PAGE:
Few days back I went out for lunch and passed by a few jewellery shops, all of which were swamped with people trying to buy gold jewellery. As of now there are no news yet of retailers snapping up gold aggressively, but there are indeed many people buying up gold in the jewellery shops. Today we will talk about the act of buying spot gold either for investment or for hedging. We will not talk about contract-for-difference (CFD) gold trading or any kind of trading in the financial market, nor will we talk about whether it makes sense to actually buy gold for investment or hedging.
When buying spot gold, it basically means spending the money you have to buy a certain amount of gold on the market. It is like spending $1 on an apple on the market. You pay $1, you get 1 apple in your hands. There are a few ways to go about it, which we will explore one by one below.
Buying From Jewellery Shop
Buying gold jewellery from a shop is a poor investment choice. The gold jewellery from the shop has other cost added into it, such as design cost and packaging cost etc. Gold jewellery is often given as a gift to others such as a parent’s gift to their children in the wedding, or to be worn as an accessory. Hence the design of the jewellery can at times be intricate and the packaging quite fanciful. Even the dullest jewellery chain you see some old men wearing also has a certain markup.
On top of the design and miscellaneous cost, there is also the Goods and Service Tax (GST) incurred. In Singapore the GST currently stands at 7% with an impending increment to 8% and 9% in 2023 and 2024. That is because the gold jewellery is a product. When there are transactions on goods, there should be a tax. Furthermore, when you try to sell the gold back, you will also not get a very good price. Unless you are holding on to a designer gold jewellery, which would also mean that you have paid a significant cost for the design, most gold jewellery are melted to make new gold products. Any designing cost, sentimental value etc will not be taken into account when the shops buy back your gold.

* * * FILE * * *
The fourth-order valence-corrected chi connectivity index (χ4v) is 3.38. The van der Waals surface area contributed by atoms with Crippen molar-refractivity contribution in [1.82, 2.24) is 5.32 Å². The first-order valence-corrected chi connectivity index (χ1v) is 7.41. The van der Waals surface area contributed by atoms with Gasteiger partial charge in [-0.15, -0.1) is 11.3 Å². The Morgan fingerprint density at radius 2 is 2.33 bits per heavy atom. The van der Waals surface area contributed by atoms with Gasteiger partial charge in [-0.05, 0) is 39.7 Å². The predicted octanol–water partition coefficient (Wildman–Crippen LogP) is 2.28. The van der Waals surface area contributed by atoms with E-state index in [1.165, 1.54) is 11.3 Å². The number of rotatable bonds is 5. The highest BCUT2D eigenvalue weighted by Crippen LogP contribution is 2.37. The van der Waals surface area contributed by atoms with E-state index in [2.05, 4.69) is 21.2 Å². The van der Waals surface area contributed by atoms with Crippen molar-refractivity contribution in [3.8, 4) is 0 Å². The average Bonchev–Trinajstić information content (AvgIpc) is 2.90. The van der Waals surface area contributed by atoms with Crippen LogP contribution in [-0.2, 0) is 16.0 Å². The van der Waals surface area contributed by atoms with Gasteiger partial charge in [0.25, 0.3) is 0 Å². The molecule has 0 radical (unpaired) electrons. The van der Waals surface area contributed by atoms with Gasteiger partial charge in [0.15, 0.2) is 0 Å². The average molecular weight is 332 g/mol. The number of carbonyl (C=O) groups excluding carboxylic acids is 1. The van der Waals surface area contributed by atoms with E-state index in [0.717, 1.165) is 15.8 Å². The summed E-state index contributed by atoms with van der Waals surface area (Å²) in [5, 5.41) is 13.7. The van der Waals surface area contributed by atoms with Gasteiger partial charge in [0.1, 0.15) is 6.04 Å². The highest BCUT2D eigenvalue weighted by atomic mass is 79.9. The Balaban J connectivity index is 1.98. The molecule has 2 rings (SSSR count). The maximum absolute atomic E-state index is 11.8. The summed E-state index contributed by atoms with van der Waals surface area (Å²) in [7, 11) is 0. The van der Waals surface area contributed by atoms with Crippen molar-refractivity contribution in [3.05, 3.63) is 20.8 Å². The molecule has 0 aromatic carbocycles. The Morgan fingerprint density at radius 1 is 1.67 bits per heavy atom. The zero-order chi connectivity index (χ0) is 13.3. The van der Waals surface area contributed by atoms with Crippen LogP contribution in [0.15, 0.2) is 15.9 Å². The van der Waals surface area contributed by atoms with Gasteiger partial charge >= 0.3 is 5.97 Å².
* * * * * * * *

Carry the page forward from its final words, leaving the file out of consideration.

What the above means is that generally:
When you buy gold jewellery, you are paying for: the price of gold + designer cost + miscellaneous cost (eg packaging) + GST
But when you are sell gold jewellery, you will only get: price of gold – GST
Hence from this we can determine that buying gold in the form of jewellery as a form of investment or hedge is not practical. Although we see many middle aged or the elderly doing so, please do not do so yourself. Advise your family members and friends against doing that too.